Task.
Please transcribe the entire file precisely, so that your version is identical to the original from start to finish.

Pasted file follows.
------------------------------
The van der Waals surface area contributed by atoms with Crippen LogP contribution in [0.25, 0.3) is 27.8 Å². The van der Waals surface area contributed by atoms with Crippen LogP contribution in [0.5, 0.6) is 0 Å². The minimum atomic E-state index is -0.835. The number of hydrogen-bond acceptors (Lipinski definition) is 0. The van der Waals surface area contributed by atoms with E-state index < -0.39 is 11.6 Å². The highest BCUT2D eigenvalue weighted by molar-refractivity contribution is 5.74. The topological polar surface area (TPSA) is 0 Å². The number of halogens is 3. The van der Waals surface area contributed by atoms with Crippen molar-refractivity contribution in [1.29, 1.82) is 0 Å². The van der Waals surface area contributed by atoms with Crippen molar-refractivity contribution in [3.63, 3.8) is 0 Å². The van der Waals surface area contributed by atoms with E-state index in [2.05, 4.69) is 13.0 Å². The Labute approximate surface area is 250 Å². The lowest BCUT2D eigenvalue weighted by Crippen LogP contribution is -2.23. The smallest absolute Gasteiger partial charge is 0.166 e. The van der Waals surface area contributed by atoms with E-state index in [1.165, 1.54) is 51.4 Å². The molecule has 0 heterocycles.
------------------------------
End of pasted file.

The van der Waals surface area contributed by atoms with Crippen LogP contribution in [0.25, 0.3) is 27.8 Å². The van der Waals surface area contributed by atoms with Crippen LogP contribution in [0.5, 0.6) is 0 Å². The minimum atomic E-state index is -0.835. The number of hydrogen-bond acceptors (Lipinski definition) is 0. The van der Waals surface area contributed by atoms with E-state index < -0.39 is 11.6 Å². The highest BCUT2D eigenvalue weighted by molar-refractivity contribution is 5.74. The topological polar surface area (TPSA) is 0 Å². The number of halogens is 3. The van der Waals surface area contributed by atoms with Crippen molar-refractivity contribution in [1.29, 1.82) is 0 Å². The van der Waals surface area contributed by atoms with Crippen molar-refractivity contribution in [3.63, 3.8) is 0 Å². The van der Waals surface area contributed by atoms with E-state index in [2.05, 4.69) is 13.0 Å². The Labute approximate surface area is 250 Å². The lowest BCUT2D eigenvalue weighted by Crippen LogP contribution is -2.23. The smallest absolute Gasteiger partial charge is 0.166 e. The van der Waals surface area contributed by atoms with E-state index in [1.165, 1.54) is 51.4 Å². The molecule has 0 heterocycles.